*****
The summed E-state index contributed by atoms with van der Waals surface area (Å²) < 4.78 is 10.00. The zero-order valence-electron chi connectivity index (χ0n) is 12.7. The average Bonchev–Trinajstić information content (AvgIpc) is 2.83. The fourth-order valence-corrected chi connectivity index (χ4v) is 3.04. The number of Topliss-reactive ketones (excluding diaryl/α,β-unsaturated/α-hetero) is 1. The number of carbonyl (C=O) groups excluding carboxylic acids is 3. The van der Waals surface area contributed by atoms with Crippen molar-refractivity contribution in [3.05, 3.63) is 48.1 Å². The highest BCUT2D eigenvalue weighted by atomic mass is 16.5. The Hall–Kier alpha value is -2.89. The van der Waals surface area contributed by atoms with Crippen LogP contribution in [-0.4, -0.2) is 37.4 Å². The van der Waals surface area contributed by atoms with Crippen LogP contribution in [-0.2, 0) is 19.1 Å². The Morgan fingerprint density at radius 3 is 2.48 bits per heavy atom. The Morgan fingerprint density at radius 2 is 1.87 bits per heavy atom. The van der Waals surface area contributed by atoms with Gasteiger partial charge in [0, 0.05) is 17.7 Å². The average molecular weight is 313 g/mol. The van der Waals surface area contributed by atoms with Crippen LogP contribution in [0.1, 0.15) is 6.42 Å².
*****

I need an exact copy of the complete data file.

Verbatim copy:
The summed E-state index contributed by atoms with van der Waals surface area (Å²) < 4.78 is 10.00. The zero-order valence-electron chi connectivity index (χ0n) is 12.7. The average Bonchev–Trinajstić information content (AvgIpc) is 2.83. The fourth-order valence-corrected chi connectivity index (χ4v) is 3.04. The number of Topliss-reactive ketones (excluding diaryl/α,β-unsaturated/α-hetero) is 1. The number of carbonyl (C=O) groups excluding carboxylic acids is 3. The van der Waals surface area contributed by atoms with Crippen molar-refractivity contribution in [3.05, 3.63) is 48.1 Å². The highest BCUT2D eigenvalue weighted by atomic mass is 16.5. The Hall–Kier alpha value is -2.89. The van der Waals surface area contributed by atoms with Crippen LogP contribution in [-0.4, -0.2) is 37.4 Å². The van der Waals surface area contributed by atoms with Crippen LogP contribution in [-0.2, 0) is 19.1 Å². The Morgan fingerprint density at radius 3 is 2.48 bits per heavy atom. The Morgan fingerprint density at radius 2 is 1.87 bits per heavy atom. The van der Waals surface area contributed by atoms with Gasteiger partial charge in [0, 0.05) is 17.7 Å². The average molecular weight is 313 g/mol. The van der Waals surface area contributed by atoms with Crippen LogP contribution in [0.1, 0.15) is 6.42 Å².